The history of Passementarie is hard to follow. The term itself can mean so many different things: braids, cording, ribbons, tassels, gimp, fringe and more. There is evidence of Passementarie in ancient Egyptian tomb paintings and in ancient Chinese, Japanese and Roman legends as well.
Some historians think that elaborate braided Passementarie were the beginnings of Bobbin Lace. Most European countries have history of a different era where both clothing and interior decorating were embellished with Passementarie according to the fashion of the time and place.
In old texts, you'll find it under different names: Passaments (English), Passamani (Italian) stemming from the French term Passementarie which is widely used today.
During the Middle Ages and beyond in Europe, there were guilds for Passementarie shops and it was considered an art form (as is the handmade Passementarie of today) requiring years of apprenticeship. Long trims were executed on pillows (like lacemaking) or with complex hand-operated machinery. To see many technical illustrations from Diderot & d'Alembert's Encyclopedia (18th century) regarding Passementarie, click here.
In a previous post I told you about a Passementarie shop that I went into in Florence, where they make a lot of what they sell by hand. Here are only a couple of tassels that I got there.
I use this one as a scissor fob:
And this one for my clothes dresser handle:
Not the best photos, I seem to be very shaky today, but you get the idea of the intricacy of the work.
There are still many Passementarie shops in Italy and it's fun to check them out as they are full of all manner of trimmings which, if you are fortunate, are handmade and therefore so much more interesting than the coldness of the machine-made stuff. It takes a certain talent with colour and design to make beautiful Passementarie.
While searching for something else, I happened upon a Facebook page which is open for non-Facebook members (I know because I don't belong to Facebook) called Il punto Milano: sapresti farlo? [The Milan Stitch: would you know how to do it?]
For those who don't speak Italian, it says:
"The Milan stitch is a type of needle made braid generally used in passementarie to cover (in silk or cotton) the head of tassels (see photo) but also buttons, accessories and weapons, the name probably comes from here (as the production of competition weapons was one of the principle industries of Milan).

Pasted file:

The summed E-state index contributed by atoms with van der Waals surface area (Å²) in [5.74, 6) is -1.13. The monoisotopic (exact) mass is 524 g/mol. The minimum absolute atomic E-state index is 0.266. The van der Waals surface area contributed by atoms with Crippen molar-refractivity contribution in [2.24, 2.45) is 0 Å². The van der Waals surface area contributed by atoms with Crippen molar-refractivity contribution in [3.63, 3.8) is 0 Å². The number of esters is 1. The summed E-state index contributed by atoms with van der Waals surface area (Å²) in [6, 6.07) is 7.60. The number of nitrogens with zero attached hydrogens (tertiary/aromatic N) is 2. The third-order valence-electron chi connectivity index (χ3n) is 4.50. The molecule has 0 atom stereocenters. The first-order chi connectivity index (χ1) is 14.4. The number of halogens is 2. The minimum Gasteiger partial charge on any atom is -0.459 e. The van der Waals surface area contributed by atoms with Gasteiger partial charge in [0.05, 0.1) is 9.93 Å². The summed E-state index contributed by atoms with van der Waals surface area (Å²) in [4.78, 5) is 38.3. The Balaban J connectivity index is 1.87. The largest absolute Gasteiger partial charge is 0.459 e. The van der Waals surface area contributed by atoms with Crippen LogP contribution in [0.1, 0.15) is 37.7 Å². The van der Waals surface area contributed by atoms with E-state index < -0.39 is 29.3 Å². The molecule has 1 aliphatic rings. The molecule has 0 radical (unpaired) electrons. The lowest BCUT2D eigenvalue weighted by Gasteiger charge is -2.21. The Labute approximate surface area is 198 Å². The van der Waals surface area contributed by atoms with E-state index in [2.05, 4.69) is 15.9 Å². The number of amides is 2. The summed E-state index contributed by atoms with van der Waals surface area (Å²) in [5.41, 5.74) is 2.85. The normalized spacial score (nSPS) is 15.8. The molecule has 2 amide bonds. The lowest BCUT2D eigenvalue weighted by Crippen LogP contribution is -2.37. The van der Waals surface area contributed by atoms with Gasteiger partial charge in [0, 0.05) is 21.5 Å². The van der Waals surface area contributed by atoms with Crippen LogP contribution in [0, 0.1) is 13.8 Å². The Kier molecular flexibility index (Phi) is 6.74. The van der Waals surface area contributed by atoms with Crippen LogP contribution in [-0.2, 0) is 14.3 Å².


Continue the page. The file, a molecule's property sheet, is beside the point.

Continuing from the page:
Widely used in the 18th century, counting the numerous [extant] examples from the first half of the following century, it then slowly fell into disuse and we completely lose the technique.
This group is formed with the precise intent of recovering that technique. Anyone who has news or knows enthusiasts and experts in the field of passementarie is asked to put them in contact with this group or me via email.
In the photos are also a few pages of a French book on passementarie in which a similar stitch is shown and explained.
Anyone - an enthusiast of braiding - who would like to try to figure out the technique of the 'Milan Stitch' from those instructions and is successful will have eternal gratitude and a substantial reward.
Unidentified sources claim that certain Berber tribes from Morocco cover buttons with a braiding that is similar to the 'Milan Stitch'. Research of this lead is made all the more difficult as these are nomadic tribes. Therefore, on one hand it is difficult to trace them and on the other hand, if you did have such luck [as to find them] you would have to follow them across the desert in order to have them teach you the technique, with all the linguistic and logistic difficulties involved."
Since this post was left on April 16, 2009, no one seems to have helped this group achieve their goal. What do you think? Can anyone help?